Congress released a new bipartisan spending bill early Tuesday morning that would fund the government through next fall. The price tag – 1.7 trillion dollars. Senate is expected to vote on the bill first, where at least 10 Republicans are needed to send it to the House. Though House Minority Leader Kevin McCarthy (R-California), would like to delay the spending package until Republicans take control of the House next Congress.

This new bill would increase federal spending from last fiscal year, allocating some of the funds as follows:

  • – $858 billion in military spending
  • – More than $772 billion for domestic programs for the remainder of the fiscal year – which ends in September
  • – $40 billion to assist U.S. communities recovering from natural disasters, such as droughts, hurricanes, etc.
  • – Additional funds would be sent to Ukraine to support the war with Russia.
  • – An unknown amount of money would be used for election reforms that would be intended to clarify the vice president’s role in certifying electoral votes in an attempt to avoid a repeat of the January 6, 2021 attack on the Capitol.

This is expected to be the last major bill of this current Congress, as Lawmakers are trying to pass a spending package before midnight Friday to avoid a potential partial government shutdown heading into Christmas. Senate Minority Leader Mitch McConnell (R-Kentucky) has said he would be looking for a short-term package in the new year if this one failed, which would guarantee that the new Republican House majority would get to shape legislation. Though, in the same breath, McConnell has said this package would still be a victory for Republicans.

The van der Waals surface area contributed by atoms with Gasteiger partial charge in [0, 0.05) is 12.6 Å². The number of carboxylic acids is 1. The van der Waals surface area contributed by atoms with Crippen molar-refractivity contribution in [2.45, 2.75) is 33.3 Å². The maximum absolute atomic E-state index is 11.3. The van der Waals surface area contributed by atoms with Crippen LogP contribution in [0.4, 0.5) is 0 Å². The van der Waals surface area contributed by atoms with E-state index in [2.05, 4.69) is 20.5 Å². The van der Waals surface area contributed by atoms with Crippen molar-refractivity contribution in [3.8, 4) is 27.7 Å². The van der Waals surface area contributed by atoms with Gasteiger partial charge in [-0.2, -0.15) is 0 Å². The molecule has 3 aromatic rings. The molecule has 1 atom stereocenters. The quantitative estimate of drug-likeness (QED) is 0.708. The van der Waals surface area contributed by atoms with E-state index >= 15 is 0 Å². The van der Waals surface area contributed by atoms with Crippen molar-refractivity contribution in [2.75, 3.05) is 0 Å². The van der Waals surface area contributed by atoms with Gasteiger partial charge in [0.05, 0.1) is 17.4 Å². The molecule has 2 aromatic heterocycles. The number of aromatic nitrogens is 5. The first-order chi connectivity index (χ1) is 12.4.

The spending package has however come three months late as the goal was October 1st, the government’s first day of a new fiscal year. Though it had some delays. One, between Maryland and Virginia, that lasted for hours over the language regarding the location of the FBI’s future headquarters. This shouldn’t come as a surprise as we know this bill will come with more than just spending sanctions. As it is now, it is also set to include the ban of TikTok on government-issued smartphones and some other devices. Some wishlist items Democrats pushed to make the bill, but were ultimately excluded, were immigration provisions, cannabis banking measures, and a child tax credit expansion.

The Senate is expected to vote on the bill first but Democrats will need the support of at least 10 Republicans to pass it and send it to the House.

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